While the Libyan ground rebels are now out to sniff out a rat, their aerial allies may soon land for another reason: oil.
When NATO’s mandate expires at the end of September, will they declare mission accomplished and go back home to Europe, pleased that they have rid the Libyans of their delusional despot? I think not. While NATO’s left hand has paid sky-high costs for the military mission, the right hand itches for a fair return on that investment.
The United Nations Security Council was at pains to differentiate the mission in Libya from the ill-fated mission in Iraq.
On 17 March, a more measured Resolution 1973 endorsed Operation Unified Protector in response to the "widespread and systematic attacks … against the civilian population [that]may amount to crimes against humanity". NATO Member States were "to take all necessary measures … to protect civilians … under threat of attack … while excluding a foreign occupation force of any form on any part of Libyan territory".
The resolution also called for an immediate cease fire, a no-fly zone, blocking the "continuing flows of mercenaries", an asset freeze on funds, assets and resources "which are owned or controlled … by the Libyan authorities", and an enforcement of an arms embargo — except the weapons smuggled via Tunisia from fellow Sunni country Qatar to arm the rebels.
Although NATO insisted that it would "always remain impartial" and "not take sides", the Operation extended its 6500 strikes to non-military targets that may "incite acts of violence" such as satellite dishes, all to hasten regime change.
After all, this operation had cost the eight NATO members an estimated €1 billion at a time of austerity measures in Europe. Access to the oil fields and return on the financial investment was surely urgent.
Why such cynicism about this human rights mission? Because the NATO intervention turns a blind eye to the atrocities committed by other Arab governments, especially in the Gulf States and the Palestinian occupied territories, where those in power are already allies with the world’s sole superpower.
To compound the urgency, NATO failed to condemn the bounty on Gaddafi’s head. The NTC chairman Mustafa Abdel Jalil supported this initiative by businessmen to pay 2 million dinars "for the capture of Gaddafi, dead or alive". Jalil also offered amnesty to "members of [Gaddafi’s] close circle who kill him or capture him".
While the iconic image of a beheaded leader may bring rejoicing and relief, this is not what is called for by the UNSC resolution. Instead, it referred the situation to the International Criminal Court, "stressing that those responsible for … attacks targeting the civilian population … must be held to account".
The foundations and constitutions of a post-Gaddafi Libya should be sealed not with blood but with the ink of trials, testimonies and truth. Surely, there has been enough collaboration between NATO and the NTC to caution against a bloodthirsty finale. Surely, NATO would know that disarming all the trigger-happy rebels may be tough if they become too wedded to their identity in this bloody and ironic revolution against a former revolutionary.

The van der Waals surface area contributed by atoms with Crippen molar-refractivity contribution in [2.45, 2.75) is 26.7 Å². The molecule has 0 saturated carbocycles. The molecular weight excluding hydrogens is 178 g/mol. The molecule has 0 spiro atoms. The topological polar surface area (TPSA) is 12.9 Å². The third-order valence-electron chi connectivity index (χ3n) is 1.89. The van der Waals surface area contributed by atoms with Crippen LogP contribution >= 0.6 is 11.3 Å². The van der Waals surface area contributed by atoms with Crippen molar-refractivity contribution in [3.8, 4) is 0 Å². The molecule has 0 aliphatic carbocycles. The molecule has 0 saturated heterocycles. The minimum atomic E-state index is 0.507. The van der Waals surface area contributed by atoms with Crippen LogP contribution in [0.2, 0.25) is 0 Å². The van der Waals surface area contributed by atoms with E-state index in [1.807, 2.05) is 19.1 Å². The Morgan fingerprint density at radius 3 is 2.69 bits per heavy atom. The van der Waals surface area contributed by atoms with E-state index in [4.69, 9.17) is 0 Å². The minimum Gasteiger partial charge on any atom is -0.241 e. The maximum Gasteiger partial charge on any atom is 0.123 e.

Indeed, it is peculiar that these pro-democracy protestors were labelled rebels since the popular uprising began in Benghazi on 17 February. In no other Arab "spring" has the movement earned this temporary tag, as their rebellion is virtually victorious. While horrific reports are emerging about mass graves for Gaddafi’s prisoners, there are also reports of rebels attacking the homes of civilians and of the mass killing of Gaddafi supporters.
So now the NATO eyes in the sky who navigated and facilitated the regime change plan to land and reap the benefits of their alliance.
Already, Italy has been reassured that prior contracts for oil extraction will be honoured. Germany expects a return on its €100 million in aid. Britain expects recognition for unfreezing Libyan assets that had been blocked by UN sanctions. France is queuing up for its fair share while inviting talks with "friends of Libya" in Paris on 1 September.
But the country who needs the oil revenue most is Libya itself, as oil constituted 95 per cent of its exports when it was producing 1.6 million barrels per day. The new caretakers of this nation need safeguards against the temptation and traps that Iraq fell into when the smell of money attracted new rats that bred on corruption and division.
These safeguards are covered by Resolution 1973 which calls for a panel of "eight experts" to address implementation, non-compliance, benefits, contracts and transactions that emanate from the related resolutions.
NATO, TNC and their cheer squads need to heed the UNSC resolution honourably, not selectively. Let us not repeat the mistakes of history where yesterday’s rebels become today’s allies, then tomorrow’s rogue rats to be trapped.
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